Moving on. That consistent theme was delivered by rugby aficionados, officials and drive-by watchers who took in the All Blacks' latest win.
A late and lingering bust-up in the crowd drew more attention than a sweeping attack which delivered a try to Cory Jane.
Aaron Cruden's sideline conversion took the All Blacks out to a 21-5 victory, but for many who watched the modest offerings in the windblown Westpac Stadium in Wellington on Saturday night, it said everything that there was more appeal in heading to the nearest gogglebox to take in the Wallabies.
Only the outlay for tickets probably kept the 30,000 crowd at the Cake Tin after halftime when the generators failed and there was a 12-minute delay as the lighting booted up once more.
On the repeat evidence of the Rugby Championship, the All Blacks have some way to go to convince themselves and spectators that they have improved.
Conditions were no help; even walking through Wellington streets had people bowling along like tumble weeds or hunched over like staples.
But the weather was no shock. It had been predicted well in advance and there was all Saturday to make further amendments as the pattern continued.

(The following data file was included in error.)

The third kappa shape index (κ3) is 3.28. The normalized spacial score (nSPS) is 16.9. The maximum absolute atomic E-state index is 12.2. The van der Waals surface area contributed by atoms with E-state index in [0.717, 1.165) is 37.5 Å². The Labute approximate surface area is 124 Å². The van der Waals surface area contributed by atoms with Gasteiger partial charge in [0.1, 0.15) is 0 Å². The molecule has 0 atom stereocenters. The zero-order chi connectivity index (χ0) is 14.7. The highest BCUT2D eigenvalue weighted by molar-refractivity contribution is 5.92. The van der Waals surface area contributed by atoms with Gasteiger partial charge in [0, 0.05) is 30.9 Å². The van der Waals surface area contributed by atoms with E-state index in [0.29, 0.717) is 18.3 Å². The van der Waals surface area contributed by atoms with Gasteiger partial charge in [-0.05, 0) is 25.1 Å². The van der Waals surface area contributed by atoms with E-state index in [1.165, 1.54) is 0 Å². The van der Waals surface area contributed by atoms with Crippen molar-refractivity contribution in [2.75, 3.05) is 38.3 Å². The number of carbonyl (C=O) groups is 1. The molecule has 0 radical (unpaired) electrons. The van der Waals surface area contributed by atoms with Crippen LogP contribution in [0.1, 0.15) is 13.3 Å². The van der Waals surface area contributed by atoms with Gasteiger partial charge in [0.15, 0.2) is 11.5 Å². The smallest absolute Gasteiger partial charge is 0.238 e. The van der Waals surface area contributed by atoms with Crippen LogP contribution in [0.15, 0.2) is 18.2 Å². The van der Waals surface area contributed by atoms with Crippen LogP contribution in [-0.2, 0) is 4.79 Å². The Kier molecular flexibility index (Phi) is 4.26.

However, fundamental skills and thinking disappeared from the All Blacks. Once again they were unable to sort out remedies until they had been to the changing rooms at the break. The All Blacks were far too ambitious with their ideas and way too loose with their performance.
"I think in the first half we tried to play way too much rugby for the conditions," coach Steve Hansen said.
Committed tackling from the resilient Pumas and injudicious work from the All Blacks was a recipe for home team troubles.
Argentina were, said Hansen, one of the best defensive sides in the world and would be a valued and awkward opponent in the new quadrangular series with the Wallabies and Springboks.
The speed of the All Blacks' attack, better angles and improved cleanout helped them edge away once the test resumed.
One probable try disappeared when Julio Farias Cabello was sinbinned for slapping down a pass as the hosts upped the tempo in the final quarter.
Skipper Richie McCaw agreed his side should have held possession more instead of pushing passes in the opening spell.
"It was tricky [wind] but we knew that before we went in and that was what was very frustrating."
Hansen emptied his bench gradually and got some real benefit from Liam Messam, Andrew Hore, Piri Weepu and Sam Whitelock.
There was also a six-minute test debut for Auckland prop Charlie Faumuina.
The better control in the second half came from the bench and men such as Weepu, whose kicking game and strong organisation brought the All Blacks home much stronger.
"They had the opportunity to see the first 40 minutes as well and had a good understanding of what was needed," Hansen said.By Wynne Gray Email Wynne